Campaign to Save Rare Synagogue Mosaics on Aegina Island, Greece
Mosaics under an ancient synagogue from the 4th century BC, with geometrical patterns and two Greek inscriptions, were discovered on Greece’s Aegina Island in the nineteenth century.
This major find by German archaeologist Ludwig Ross in 1829 represented an important landmark in Greek archaeology. But the priceless mosaics are now in dire need of preservation.
Yvette Nahmia Messinas and Elias Messinas, the founders of an NGO called EcoWeek, in cooperation with Greece’s Ephorate of Antiquities for Piraeus and the Islands, have embarked on a two-year program for the preservation of this important piece of history. The Ephorate is part of the Greek Ministry of Culture and Sports.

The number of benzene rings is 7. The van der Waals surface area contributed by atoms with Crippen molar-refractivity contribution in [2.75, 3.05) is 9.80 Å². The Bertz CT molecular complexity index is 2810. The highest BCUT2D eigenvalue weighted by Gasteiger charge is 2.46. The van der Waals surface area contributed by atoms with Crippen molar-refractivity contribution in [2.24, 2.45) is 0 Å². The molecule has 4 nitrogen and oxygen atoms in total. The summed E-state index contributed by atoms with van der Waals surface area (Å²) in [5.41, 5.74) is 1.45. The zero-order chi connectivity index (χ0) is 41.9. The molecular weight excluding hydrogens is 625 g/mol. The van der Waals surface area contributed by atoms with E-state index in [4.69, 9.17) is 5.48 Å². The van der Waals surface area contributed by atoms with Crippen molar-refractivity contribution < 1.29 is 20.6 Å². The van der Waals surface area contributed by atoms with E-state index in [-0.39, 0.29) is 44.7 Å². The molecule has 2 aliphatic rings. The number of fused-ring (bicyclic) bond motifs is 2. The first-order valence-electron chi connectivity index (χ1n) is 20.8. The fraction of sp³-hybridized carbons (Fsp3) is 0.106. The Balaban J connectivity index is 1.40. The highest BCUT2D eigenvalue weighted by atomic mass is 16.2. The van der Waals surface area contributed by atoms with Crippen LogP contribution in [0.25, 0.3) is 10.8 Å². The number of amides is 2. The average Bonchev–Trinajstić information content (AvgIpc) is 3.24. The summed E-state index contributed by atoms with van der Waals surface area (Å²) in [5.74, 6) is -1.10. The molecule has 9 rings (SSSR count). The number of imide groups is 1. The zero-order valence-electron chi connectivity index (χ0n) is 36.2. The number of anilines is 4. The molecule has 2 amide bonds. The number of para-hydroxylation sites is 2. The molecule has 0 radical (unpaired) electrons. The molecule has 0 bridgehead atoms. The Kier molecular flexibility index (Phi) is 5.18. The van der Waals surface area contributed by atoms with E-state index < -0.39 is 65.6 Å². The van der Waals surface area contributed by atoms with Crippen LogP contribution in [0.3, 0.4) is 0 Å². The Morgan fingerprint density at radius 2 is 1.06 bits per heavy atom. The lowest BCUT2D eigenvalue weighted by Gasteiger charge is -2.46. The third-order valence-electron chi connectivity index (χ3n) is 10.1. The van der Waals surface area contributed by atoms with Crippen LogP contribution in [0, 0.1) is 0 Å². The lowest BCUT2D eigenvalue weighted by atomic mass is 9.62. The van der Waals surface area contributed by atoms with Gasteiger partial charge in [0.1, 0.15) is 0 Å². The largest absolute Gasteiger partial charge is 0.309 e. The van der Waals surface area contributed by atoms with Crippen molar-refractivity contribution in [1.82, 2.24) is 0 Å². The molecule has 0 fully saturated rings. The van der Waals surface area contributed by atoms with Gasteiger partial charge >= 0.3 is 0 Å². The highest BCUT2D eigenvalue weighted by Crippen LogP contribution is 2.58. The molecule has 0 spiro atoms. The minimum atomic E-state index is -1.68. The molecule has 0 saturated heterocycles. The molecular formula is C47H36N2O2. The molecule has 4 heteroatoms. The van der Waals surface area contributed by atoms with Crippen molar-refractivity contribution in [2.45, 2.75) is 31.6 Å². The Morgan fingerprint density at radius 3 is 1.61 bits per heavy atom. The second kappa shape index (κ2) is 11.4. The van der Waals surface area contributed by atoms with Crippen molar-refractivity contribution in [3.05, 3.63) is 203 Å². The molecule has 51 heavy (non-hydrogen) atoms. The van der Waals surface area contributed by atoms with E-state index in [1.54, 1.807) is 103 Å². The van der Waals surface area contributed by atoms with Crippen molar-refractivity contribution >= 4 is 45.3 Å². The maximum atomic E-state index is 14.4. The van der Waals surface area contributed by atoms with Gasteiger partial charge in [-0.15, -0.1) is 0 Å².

EcoWeek described the mosaic floor as the most significant and rare discovery in the realm of Jewish archaeology in Greece, pointing out that the mosaic tiles are currently in a dangerous state of neglect and that they needs immediate protection and preservation.